• Ungava collared lemming (Dicrostonyx hudsonius)
  • Nelson's collared lemming (Dicrostonyx nelsoni)
  • Ogilvie Mountains collared lemming (Dicrostonyx nunatakensis)
  • Richardson's collared lemming (Dicrostonyx richardsoni)
  • Arctic lemming (Dicrostonyx torquatus)
  • Unalaska collared lemming (Dicrostonyx unalascensis)
  • Wrangel lemming (Dicrostonyx vinogradovi)

Wood Lemming (Genus: Myopus)

  • Wood lemming (Myopus schisticolor)

Bog Lemmings (Genus: Synaptomys)

  • Northern bog lemming (Synaptomys borealis)
  • Southern bog lemming (Synaptomys cooperi)

Yellow Steppe Lemmings (Genus: Eolagurus)

  • Yellow Steppe Lemming (Eolagurus luteus)
  • Przewalski's Steppe Lemming (Eolagurus przewalskii)

Steppe Lemming (Genus: Lagurus)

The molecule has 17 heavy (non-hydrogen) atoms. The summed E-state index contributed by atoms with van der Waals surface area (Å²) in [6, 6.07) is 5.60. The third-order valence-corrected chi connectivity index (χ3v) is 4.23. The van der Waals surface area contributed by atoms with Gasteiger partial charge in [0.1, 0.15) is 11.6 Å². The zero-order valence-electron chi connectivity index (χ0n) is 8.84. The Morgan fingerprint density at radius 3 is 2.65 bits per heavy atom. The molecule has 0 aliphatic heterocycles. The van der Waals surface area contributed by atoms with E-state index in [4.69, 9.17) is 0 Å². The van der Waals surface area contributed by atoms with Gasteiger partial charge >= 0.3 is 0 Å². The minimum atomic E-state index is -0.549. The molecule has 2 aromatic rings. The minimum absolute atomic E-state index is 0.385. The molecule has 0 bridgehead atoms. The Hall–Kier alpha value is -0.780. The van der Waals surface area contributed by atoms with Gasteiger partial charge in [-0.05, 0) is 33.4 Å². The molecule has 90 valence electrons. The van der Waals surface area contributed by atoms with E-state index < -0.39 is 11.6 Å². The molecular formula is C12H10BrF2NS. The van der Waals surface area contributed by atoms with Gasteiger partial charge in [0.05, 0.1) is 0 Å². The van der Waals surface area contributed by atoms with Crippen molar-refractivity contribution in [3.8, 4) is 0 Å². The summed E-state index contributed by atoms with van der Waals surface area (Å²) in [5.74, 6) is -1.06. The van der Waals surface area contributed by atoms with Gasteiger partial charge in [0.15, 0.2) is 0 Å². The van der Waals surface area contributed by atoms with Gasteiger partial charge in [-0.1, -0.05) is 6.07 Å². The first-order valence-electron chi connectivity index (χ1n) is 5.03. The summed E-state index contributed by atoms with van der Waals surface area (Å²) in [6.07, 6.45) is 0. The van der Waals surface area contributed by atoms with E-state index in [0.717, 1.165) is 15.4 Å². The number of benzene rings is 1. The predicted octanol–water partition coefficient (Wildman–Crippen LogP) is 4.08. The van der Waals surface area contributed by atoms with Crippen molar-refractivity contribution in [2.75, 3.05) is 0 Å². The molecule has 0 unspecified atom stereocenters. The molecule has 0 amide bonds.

• Steppe lemming (L. lagurus)

What Does A Lemming Look Like?

Lemmings are small, furry animals with short tails and long whiskers. They have small ears and eyes and blunt faces. Their hair is long and thick, providing insulation against the Arctic cold.

Lemming species vary in size. Smaller species such as the Wood Lemming and Steppe Lemming grow to around 12 cm (4.7 in) in body length (not including tail), and weigh around 30 g (1 oz).

Lagurus lagurus

Steppe Lemmings are one of the smallest lemming species.

Larger species such as the Norway Lemming grow to around 15 cm (6in.) in body length and weigh around 130 g (4.6 oz).

Norway Lemming
Lemming Facts: Norway Lemmings are one of the largest lemming species.

Lemmings have short tails, which don’t exceed 2 cm (0.8 in) in length.

Lemmings vary in colour. Depending on the species they can be grey, brown, yellow-brown or black. Lemmings are fairly conspicuous animals and their relatively bright coats may serve as a warning that they will defend themselves aggressively against predators (see the video below).